While most people of color, and African Americans in particular, are perceived through a distorted lens, Black women are routinely defined by a specific set of grotesque caricatures that are reductive, inaccurate, and unfair. bell hooks of the City College of New York enumerates these “gendered racist stereotypes” that include the emasculating Sapphire, the desexualized Mammy, and the scheming temptress Jezebel.3 Today, in the twenty-first century, these and other stereotypes, so prevalent in old Hollywood movies and black-and-white television reruns, have mutated into contemporary versions of their old selves. Sapphire, for instance, can inevitably be found with just a few clicks of the remote control in an old episode of NYPD Blue or Law and Order when police make their way into a poor Black neighborhood. Sapphire is harsh, loud, uncouth, usually making the other characters seem more professional, more charming, more polished by contrast. She is a twisted take on the myth that Black women are invulnerable and indefatigable, that they always persevere and endure against great odds without being negatively affected. This is one myth that many Black women themselves embrace, and so they take on multiple roles and myriad tasks, ignoring the physical and emotional strain, fulfilling the stereotype. There is peer pressure among Black women to keep the myth alive, to keep juggling, to keep accommodating. Some women who desperately need balance in their lives, who greatly need assistance, never seek or receive it. Instead, their blood pressure soars. They overeat. They sink into depression. Some kill themselves or try. Others simply fantasize about making an escape.

  1. I have just started on Jordan McColl’s Character Arcs because I am revising the character arcs for my own manuscript. So, this book may take me some time to get through since I like to implement what I have read immediately in my revision for my arcs.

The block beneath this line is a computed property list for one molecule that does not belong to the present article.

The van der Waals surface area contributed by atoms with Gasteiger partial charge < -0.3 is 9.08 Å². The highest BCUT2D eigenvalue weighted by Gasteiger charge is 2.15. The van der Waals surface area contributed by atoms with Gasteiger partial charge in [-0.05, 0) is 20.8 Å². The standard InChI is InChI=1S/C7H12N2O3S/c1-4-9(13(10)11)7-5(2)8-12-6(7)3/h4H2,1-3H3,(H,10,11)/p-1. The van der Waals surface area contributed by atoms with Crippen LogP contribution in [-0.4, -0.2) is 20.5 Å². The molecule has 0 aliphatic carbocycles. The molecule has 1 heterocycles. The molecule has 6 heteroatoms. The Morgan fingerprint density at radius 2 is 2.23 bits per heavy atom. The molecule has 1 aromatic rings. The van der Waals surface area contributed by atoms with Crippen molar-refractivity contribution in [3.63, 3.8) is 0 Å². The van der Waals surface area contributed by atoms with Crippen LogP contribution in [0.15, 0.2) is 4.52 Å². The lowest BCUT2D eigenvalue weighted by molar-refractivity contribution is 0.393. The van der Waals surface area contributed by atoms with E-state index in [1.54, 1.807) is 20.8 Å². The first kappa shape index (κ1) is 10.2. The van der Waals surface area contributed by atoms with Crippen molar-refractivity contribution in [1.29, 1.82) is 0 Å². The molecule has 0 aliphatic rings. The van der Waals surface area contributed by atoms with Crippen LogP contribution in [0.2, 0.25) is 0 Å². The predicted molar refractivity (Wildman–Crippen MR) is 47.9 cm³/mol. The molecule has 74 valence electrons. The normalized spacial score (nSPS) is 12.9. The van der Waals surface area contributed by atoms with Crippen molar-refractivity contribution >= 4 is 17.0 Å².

Nailing down the character’s core motivations can help us discover what she’s lacking, too. Often, turning to these favorite questions helps us dig even deeper. If our heroine is working on restoring that old house to create a real home and preserve the area’s heritage, why? What does she get from doing this, on an emotional level? What does she need? Similarly, we can take one of these aspects that might be a positive thing and extrapolate it to find a negative extreme. If our hero’s great strength is his intelligence, perhaps he doesn’t suffer fools well. If our heroine excels at keeping confidences, maybe she’s also really good at keeping secrets from people who should know them, or she’s very bad at trusting other people with her own.

  1. What have I finished reading?

 I finished A Mind For Murder by P.D. James and will probably start on another of her books. I love the way she builds up her scenes. 

  1. What do I think I’ll read next?

I wanted to start with Csikszentimihalyi’s Flow this week, but I didn’t get to it. So I’ve pushed it up two weeks. Maybe, the first or second week in February.  Hope to start on Nicholas Sparks’ The Choice and How Fiction Works by James Wood soon.


So, here is my WIPpet for this week:

The quads and the four girls are sitting around the kitchen table having breakfast with Phoebe and Granny, and Phoebe interrupts the conversation.


“Quads, you’re going to be good, right?” Phoebe asked, interrupting their conversation.

“Always good,” said Quad 1.

“Me too,” said Quad 2.

“And what about you, Quad 3 and 4.  Are you going to be good while I’m out this evening?”



Pat Garcia